In the spring of 1974, Britain was ruled by an unsteady minority government, had been in the EU for barely a year and already wanted out, and was burdened by repeated terrorist attack and industrial unrest. In the grip of a three day week that turned the lights out every three days and the television off at 10:30 every night, we were running out of everything from sugar to vinyl, and Abba had just won the Eurovision Song Contest.
And yet, in the midst of all that gloom, came the flowering of a wacky, swashbuckling musical movement epitomised by flamboyant clothing, big hair and a camp androgyny. Shoe-horned into that movement were two brothers from California, who were already in their late twenties when they had their first, and biggest, hit in May of that year, but who then (despite a fervent cabal of loyal fans) looked to be gradually slipping from the public gaze. Amongst all those that served in ’74 – Marc Bolan, Sweet, Slade, Mud, Roxy Music, (cough) Gary Glitter – who could have possibly imagined that Sparks would be the sole survivors? Yet there they were, up on stage at the Waterfront in Norwich, an extraordinary forty-three years later, celebrating the first night of their UK tour and their first proper album for a decade.
Ron and Russell Mael must have a pair of fairly grim looking portraits up in the antic, because they both looked in great shape for men hovering either side of seventy. Ron has, if anything, grown into his “look.” Now bespectacled, and with a pencil moustache replacing the Chaplin/Hitler model, he looks dignified rather than weird. Granted, Russell is not quite as pretty as he used to be, but he still bounces round the stage like a puppy and his voice is as fine as ever. While added value was provided by an excellent backing band, colour coordinated straight out of the Gap catalogue and obviously having a great time, for the most part, and for most of the evening, all eyes were on the brothers Mael.
After a brief, and very odd, appearance from Mr Goodnite singing along to backing tracks, the band started as they meant to go on, with the blistering question, "What the Hell Is It This Time?" Starting proceedings with one of over half a dozen tracks taken from the new album "Hippopotamus", this was surely a signal that the evening was not one for wallowing in nostalgia, and the new material proved to be some of the strongest. Although the heaving, sweaty, fetid atmosphere of a sold out Waterfront is not the best place to reflect on lyrical nuance, it was clear that the boys are now in a more reflective mood. While the whimsy of "Scandinavian Design", the acerbity of "I Wish You Were Fun", or the word play of "Hippopotamus" (who knew that Hieronymus Bosch rhymed with Titus Andronicus?) were as witty and sharp as ever, it was the admission of fallibly within "Probably Nothing" and "Edith Piaf" that lingered longest in the mind.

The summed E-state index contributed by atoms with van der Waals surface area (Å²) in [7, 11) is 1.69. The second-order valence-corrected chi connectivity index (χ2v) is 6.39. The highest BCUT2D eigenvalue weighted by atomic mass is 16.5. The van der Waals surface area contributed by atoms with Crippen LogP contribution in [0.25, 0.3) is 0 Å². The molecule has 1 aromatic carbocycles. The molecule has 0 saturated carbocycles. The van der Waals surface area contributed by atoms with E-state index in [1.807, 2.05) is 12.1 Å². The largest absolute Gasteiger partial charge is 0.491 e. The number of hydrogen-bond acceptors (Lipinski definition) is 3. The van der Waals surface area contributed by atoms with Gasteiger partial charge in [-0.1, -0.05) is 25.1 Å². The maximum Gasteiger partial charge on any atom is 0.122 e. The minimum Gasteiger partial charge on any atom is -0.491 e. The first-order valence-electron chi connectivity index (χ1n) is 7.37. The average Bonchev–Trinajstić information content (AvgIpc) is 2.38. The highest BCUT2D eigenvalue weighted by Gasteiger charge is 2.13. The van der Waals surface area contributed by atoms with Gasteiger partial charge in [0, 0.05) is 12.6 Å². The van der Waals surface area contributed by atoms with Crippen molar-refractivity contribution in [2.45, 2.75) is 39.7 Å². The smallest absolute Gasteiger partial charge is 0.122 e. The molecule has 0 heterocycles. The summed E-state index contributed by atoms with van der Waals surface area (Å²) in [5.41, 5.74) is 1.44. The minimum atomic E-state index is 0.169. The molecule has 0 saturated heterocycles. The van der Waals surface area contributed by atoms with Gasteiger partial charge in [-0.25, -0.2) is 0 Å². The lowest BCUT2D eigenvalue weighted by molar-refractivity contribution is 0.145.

Of course, this is not to say that the classic numbers are without substance - "Never Turn Your Back on Mother Earth" has surely been revealed as astonishingly prescient – but Russell and Ron know their audience well enough to gauge the mood to perfection and as the evening drew to a close, we were treated to a trio of crowd pleasers. Rocked up versions of "My Baby's Taking Me Home" and "The Number One Song in Heaven" were followed up, of course, with the song which kick-started everything.
Contrary to the last, the band squeezed one more tune afterwards, the quirky if inconsequential "Hospitality on Parade", before the obligatory encore added "Johnny Delusional" (a nod to their brilliant collaboration with Franz Ferdinand) and the “other” hit "Amateur Hour", but nothing matched the ecstatic rendition of "This Town ain’t Big enough for both of Us". As a grey-bearded, bald-headed fifty-something crowd swayed and clapped and probably cried a little, both band and audience alike seemed to acknowledge that we should not go gentle into that good night, and that old age should burn and rave at close of day.
Perhaps all of Sparks’s gigs are as exciting and moving as this one, but judging by the Mael brothers’ reaction to the adulation and love coming from the crowd, I doubt it. Lingering long after the rest of the band had departed, they seemed genuinely moved and even a little bewildered as wave after wave of applause-fuelled affection sent them on their way. I think I may have even seen Ron smile.